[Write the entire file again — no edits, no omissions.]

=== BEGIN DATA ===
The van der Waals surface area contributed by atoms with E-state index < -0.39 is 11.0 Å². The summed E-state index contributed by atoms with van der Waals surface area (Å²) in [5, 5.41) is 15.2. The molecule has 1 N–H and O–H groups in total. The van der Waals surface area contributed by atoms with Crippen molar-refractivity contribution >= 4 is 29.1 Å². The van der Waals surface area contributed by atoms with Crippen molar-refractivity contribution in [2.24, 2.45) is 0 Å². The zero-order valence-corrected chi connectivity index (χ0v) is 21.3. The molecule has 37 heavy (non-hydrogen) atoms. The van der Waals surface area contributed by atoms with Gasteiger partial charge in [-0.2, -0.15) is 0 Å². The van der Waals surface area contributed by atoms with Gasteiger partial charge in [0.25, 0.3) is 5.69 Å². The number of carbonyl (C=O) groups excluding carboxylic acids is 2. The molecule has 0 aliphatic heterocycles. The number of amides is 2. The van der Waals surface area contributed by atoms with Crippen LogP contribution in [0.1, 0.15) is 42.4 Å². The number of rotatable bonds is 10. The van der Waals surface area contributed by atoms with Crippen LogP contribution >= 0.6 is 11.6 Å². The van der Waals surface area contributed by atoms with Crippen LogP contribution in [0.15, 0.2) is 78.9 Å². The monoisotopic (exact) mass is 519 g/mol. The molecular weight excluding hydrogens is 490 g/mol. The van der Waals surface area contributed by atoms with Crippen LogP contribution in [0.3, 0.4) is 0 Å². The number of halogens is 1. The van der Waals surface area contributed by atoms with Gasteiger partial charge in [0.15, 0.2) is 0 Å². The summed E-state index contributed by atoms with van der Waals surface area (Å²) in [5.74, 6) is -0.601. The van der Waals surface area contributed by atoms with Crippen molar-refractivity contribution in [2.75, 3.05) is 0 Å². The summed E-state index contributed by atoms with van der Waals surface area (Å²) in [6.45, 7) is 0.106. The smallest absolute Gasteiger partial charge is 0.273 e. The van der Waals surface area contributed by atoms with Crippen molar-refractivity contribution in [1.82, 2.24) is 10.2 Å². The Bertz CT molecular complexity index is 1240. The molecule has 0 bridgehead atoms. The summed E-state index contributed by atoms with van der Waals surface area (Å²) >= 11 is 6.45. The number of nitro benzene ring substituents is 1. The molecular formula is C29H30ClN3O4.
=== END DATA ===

The van der Waals surface area contributed by atoms with E-state index < -0.39 is 11.0 Å². The summed E-state index contributed by atoms with van der Waals surface area (Å²) in [5, 5.41) is 15.2. The molecule has 1 N–H and O–H groups in total. The van der Waals surface area contributed by atoms with Crippen molar-refractivity contribution >= 4 is 29.1 Å². The van der Waals surface area contributed by atoms with Crippen molar-refractivity contribution in [2.24, 2.45) is 0 Å². The zero-order valence-corrected chi connectivity index (χ0v) is 21.3. The molecule has 37 heavy (non-hydrogen) atoms. The van der Waals surface area contributed by atoms with Gasteiger partial charge in [-0.2, -0.15) is 0 Å². The van der Waals surface area contributed by atoms with Gasteiger partial charge in [0.25, 0.3) is 5.69 Å². The number of carbonyl (C=O) groups excluding carboxylic acids is 2. The molecule has 0 aliphatic heterocycles. The number of amides is 2. The van der Waals surface area contributed by atoms with Crippen LogP contribution in [0.1, 0.15) is 42.4 Å². The number of rotatable bonds is 10. The van der Waals surface area contributed by atoms with Crippen LogP contribution >= 0.6 is 11.6 Å². The van der Waals surface area contributed by atoms with Crippen LogP contribution in [0.15, 0.2) is 78.9 Å². The monoisotopic (exact) mass is 519 g/mol. The molecular weight excluding hydrogens is 490 g/mol. The van der Waals surface area contributed by atoms with Crippen LogP contribution in [0.3, 0.4) is 0 Å². The number of halogens is 1. The van der Waals surface area contributed by atoms with Gasteiger partial charge in [0.15, 0.2) is 0 Å². The summed E-state index contributed by atoms with van der Waals surface area (Å²) in [5.74, 6) is -0.601. The van der Waals surface area contributed by atoms with Crippen molar-refractivity contribution in [2.75, 3.05) is 0 Å². The summed E-state index contributed by atoms with van der Waals surface area (Å²) in [6.45, 7) is 0.106. The smallest absolute Gasteiger partial charge is 0.273 e. The van der Waals surface area contributed by atoms with Crippen molar-refractivity contribution in [1.82, 2.24) is 10.2 Å². The Bertz CT molecular complexity index is 1240. The molecule has 0 bridgehead atoms. The summed E-state index contributed by atoms with van der Waals surface area (Å²) >= 11 is 6.45. The number of nitro benzene ring substituents is 1. The molecular formula is C29H30ClN3O4.